When we began meeting for worship online in the middle of March, we were just getting started with Lent. Right up to that moment we had high hopes for our Easter celebration. We looked forward to our Easter breakfast, singing “Christ the Lord Is Risen Today” and hearing Pat close the service with the “Hallelujah Chorus.” We were also getting ready to welcome our interfaith friends from the Troy-area Interfaith Group to an experience of Easter worship. But, Easter came and went and we were still worshiping online. Now it’s the Sixth Sunday of Easter and we’re still worshiping online while sheltering-in-place. Although Pentecost sits on the near horizon, we still don’t know when we can safely regather in-person as a community.
As time marches on and we continue to live through this season of uncertainty, we’ve heard a word from the Gospel of John that takes us back to a moment of uncertainty and anxiety for Jesus’ disciples. If we go back to chapter thirteen of John, we’ll find Jesus concluding his final meal with the disciples by washing their feet and giving them a new commandment to love one another as he loved them. Then he took one last opportunity to give instructions to his followers.
We pick up the story right after Jesus answered Philip’s request that they see the Father, by telling them that because they had seen him, they had seen the Father. That’s because, as Jesus then told them: “I am in the Father and the Father is in me” (Jn 14:8-11). Our reading begins with Jesus telling the disciples: “If you love me, you will keep my commandments.” Among these commandments is the command to love one, which serves as a sign that they are his disciples (Jn 13:34-35). If they keep his commandments, then Jesus promises to ask the Father to send another Advocate who would be with them forever. This Advocate is the Holy Spirit who will abide in them. Even though the world at large can’t see the Advocate, that is, the Holy Spirit, the Advocate will be with those who love Christ by keeping his commands. With this promise comes a word of encouragement that is reflected in this old hymn of the faith: “Abide with me; fast falls the eventide, the darkness deepens, God, with me abide; when other helpers fail, and comforts flee, Help of the helpless, O abide with me.” Yes, as the darkness deepens, may the Spirit abide with us, even when other helpers fail.” (Henry Lyte, 1847, Chalice Hymnal, 636)
Not only does Jesus promise to ask the Father to send the Advocate who will abide with them, but he promises not to leave them as orphans (vs. 18). Even though he will depart from them, he’s not abandoning them. Though the world might not see him, they can take comfort in knowing that because he lives they will live. In other words, he promises that they will share in his resurrection.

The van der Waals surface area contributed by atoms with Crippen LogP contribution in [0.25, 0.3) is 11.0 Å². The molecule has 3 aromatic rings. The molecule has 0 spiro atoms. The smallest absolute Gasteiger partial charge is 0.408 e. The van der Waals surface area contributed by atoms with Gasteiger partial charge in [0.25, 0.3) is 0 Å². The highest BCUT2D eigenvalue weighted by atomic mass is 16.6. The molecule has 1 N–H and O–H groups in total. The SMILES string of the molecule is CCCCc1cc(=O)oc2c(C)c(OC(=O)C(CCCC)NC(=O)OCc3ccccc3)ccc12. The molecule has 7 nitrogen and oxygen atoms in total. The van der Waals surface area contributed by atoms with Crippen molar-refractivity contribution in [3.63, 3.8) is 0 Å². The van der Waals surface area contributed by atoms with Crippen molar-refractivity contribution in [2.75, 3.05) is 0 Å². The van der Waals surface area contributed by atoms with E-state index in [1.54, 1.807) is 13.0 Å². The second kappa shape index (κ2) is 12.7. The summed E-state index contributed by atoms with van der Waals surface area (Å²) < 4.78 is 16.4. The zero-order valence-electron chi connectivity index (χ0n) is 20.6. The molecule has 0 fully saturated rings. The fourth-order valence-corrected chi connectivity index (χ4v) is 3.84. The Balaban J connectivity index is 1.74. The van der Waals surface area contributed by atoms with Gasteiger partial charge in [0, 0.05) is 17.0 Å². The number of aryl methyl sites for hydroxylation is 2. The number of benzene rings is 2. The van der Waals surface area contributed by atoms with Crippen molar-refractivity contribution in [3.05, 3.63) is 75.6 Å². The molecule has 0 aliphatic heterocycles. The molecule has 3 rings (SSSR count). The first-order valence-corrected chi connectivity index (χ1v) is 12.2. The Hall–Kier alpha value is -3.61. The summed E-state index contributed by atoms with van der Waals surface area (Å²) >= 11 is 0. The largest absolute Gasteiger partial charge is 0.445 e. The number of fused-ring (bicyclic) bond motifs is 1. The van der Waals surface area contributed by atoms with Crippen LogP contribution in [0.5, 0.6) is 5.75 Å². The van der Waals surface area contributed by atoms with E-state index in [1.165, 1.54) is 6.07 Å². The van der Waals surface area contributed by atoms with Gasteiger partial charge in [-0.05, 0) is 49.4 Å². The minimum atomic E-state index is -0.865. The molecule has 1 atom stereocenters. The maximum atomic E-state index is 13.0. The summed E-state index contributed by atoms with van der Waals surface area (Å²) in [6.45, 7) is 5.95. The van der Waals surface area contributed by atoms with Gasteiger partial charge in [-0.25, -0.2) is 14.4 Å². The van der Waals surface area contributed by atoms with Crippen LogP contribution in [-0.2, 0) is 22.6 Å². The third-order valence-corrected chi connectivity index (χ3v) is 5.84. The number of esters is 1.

Do you think that the blood pressure of the disciples went down when they heard this promise? Did Jesus calm their anxiety? As we ponder these questions, consider this word from 1 Peter, in which Peter tells the churches in Asia Minor to “throw the whole weight of your anxieties upon him, for you are his personal concern” (1 Pet. 5:6 JB Phillips). Is Jesus saying the same thing with this promise?
We hear this promise that we will share in the resurrection of Jesus, as the drumbeat of death continues to be heard each day. Although the number of reported COVID-19 cases continues to go down here in Southeast Michigan, people are still dying. Their deaths remind us that life is precious. We grieve the deaths of children and the elderly alike. Every one of these lives matters. We also have to take into consideration the reports that this virus is affecting people of color more than White folks like me. These reports call for important conversations about access to health care and much more.
As we live in this moment, with the threat of COVID-19 ever on our minds, may we take hold of this promise that as Easter people, the Spirit abides with us and in us. Therefore, we can throw our cares and our anxieties on our God who walks with us as we enter dark valleys. We needn’t live in fear, because Christ abides in us forever through the Spirit. Since Pentecost is near at hand, we can take hold of the promise made here in John and at the moment of his Ascension in the Book of Acts, that God will send the Spirit to be with the followers of Jesus, empowering us to proclaim the good news to the ends of the earth (Acts 1:6-11). Yes, we can be bearers of good news that is rooted in the command to love one another.
The reading begins with the call to love Jesus by keeping his commandments. It closes with Jesus’ promise to reveal himself to those who keep commandments by loving him. I would say, following his earlier command, that we love him by loving one another. In the Gospel of John that act of revelation begins with Mary Magdalene and moves onto the other disciples, male and female, including Thomas, who had his doubts. Yes, it’s okay to be Thomas, especially right now! Don’t worry about your doubts, just throw your anxiety on God, for God cares for you and for me. Thanks be to God.
Dr. Robert D. Cornwall, Pastor
Central Woodward Christian Church (Disciples of Christ)
May 17, 2020